Krampus, on an acting level, rides mainly upon the shoulders of Emjay Anthony who already showed his inherent charisma in last year’s indie darling, Chef. He ably carries the heart of Krampus, striking all of the right emotional beats and really making the audience want him to survive the film’s terrifying ordeals. He along with the supporting cast do a superb job of treating the material with the utmost respect, embracing the absurdity and danger of the story rather than playing their situation for laughs. If anything, Krampus can be likened to the works of Joe Dante (Gremlins, Gremlins 2: The New Batch, Small Soldiers), from whom Dougherty clearly draws inspiration. Like Dante, Dougherty and company have managed to take the possibly silly and make it decidedly unnerving and even horrific at times. Much credit is due to the effects department, which succeeded in creating an array of alarming and perverse reimaginings of Christmas hallmarks, including a fanged teddy bear, a snake-tongued angel, and most disturbingly of all, a maw-toothed jack-in-the-box with a bloated, anaconda-like body and a distending jaw that splays open to swallow people whole.
But perhaps most impressive is the Krampus himself. Cloven-hoofed, enormous, stoop-backed and trailing chains that jingle in a parody of holiday bells, the Krampus is a terrifying, iconic sight. His questing, skeletal fingers and exaggerated goat horns only serve to make his character that much more unsettling, but it’s his face that is perhaps the most memorable part of him: a withered, wisp-bearded counterpart to the red-cheeked jollity of Saint Nick; the Krampus’ cheeks are sunken, his eyes an alarming shade of red, his mouth open to emit a constant, predatory rasp. Truly, a feat of practical effects and audio wizardry, the Krampus is every bit as memorable as the slashers of the eighties or the Mogwai of Gremlins. It’s refreshing in the age of CG that a practical route was chosen for this character and the film is better for it. The threat of the Krampus is tangible and he elevates the film in every moment of the limited screen time that he has.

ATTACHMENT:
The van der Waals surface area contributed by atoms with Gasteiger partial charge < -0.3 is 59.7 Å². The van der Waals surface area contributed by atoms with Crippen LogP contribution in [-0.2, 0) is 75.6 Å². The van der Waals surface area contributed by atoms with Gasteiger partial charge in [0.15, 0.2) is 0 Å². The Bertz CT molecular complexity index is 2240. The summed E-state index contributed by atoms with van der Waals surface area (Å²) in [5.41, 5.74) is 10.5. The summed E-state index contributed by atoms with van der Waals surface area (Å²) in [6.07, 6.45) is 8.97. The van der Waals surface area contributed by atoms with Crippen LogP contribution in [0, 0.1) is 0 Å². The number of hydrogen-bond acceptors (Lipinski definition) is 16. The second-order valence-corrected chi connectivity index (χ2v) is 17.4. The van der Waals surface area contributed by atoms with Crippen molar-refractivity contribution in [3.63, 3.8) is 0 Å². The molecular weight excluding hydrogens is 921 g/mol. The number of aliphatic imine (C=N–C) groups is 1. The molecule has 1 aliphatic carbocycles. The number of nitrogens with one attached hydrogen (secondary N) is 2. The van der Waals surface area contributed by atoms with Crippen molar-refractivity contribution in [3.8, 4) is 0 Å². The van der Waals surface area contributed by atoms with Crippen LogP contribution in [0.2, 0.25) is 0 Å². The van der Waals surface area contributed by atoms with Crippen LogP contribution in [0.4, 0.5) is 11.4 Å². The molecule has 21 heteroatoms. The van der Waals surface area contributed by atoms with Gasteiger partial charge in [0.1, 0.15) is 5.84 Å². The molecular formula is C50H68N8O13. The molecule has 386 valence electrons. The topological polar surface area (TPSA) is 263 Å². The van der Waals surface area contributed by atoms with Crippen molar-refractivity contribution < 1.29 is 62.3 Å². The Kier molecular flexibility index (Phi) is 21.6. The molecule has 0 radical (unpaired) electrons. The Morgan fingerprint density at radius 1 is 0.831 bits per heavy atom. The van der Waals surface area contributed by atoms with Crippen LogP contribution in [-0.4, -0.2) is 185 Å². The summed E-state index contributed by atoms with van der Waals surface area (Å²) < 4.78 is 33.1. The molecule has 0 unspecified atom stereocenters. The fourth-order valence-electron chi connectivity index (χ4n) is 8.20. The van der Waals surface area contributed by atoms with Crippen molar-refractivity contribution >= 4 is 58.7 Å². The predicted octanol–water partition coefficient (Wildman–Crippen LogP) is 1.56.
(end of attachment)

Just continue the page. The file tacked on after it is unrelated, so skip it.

Beyond the impressive creature design, Krampus is also a well-directed, well-shot film with interesting camera work, cool set pieces, and a particularly memorable, animated interlude about halfway through the film. The film’s visuals are aided by composer Douglas Pipes’ memorable perversions of holiday classics, which feature creepy whisperings and subtly altered lyrics that evoke a tangible feeling of dread. The film also features Bright Eyes’ version of “Have Yourself a Merry Little Christmas,” another plus!
Overall, I really enjoyed Krampus. It delights the child in me that always wondered why people were so nasty to each other during a time of year dedicated to togetherness and acceptance; it serves as a reminder and a warning that perhaps we should reexamine our relationships with our families and other people and say what we’re thinking rather than bottle up years of resentment. Whether you’re an eighties kid longing to see a spiritual successor to Gremlins or just a person who wants something to acknowledge the dark side of Christmas, Krampus is for you.
Here’s hoping he skips your house this year.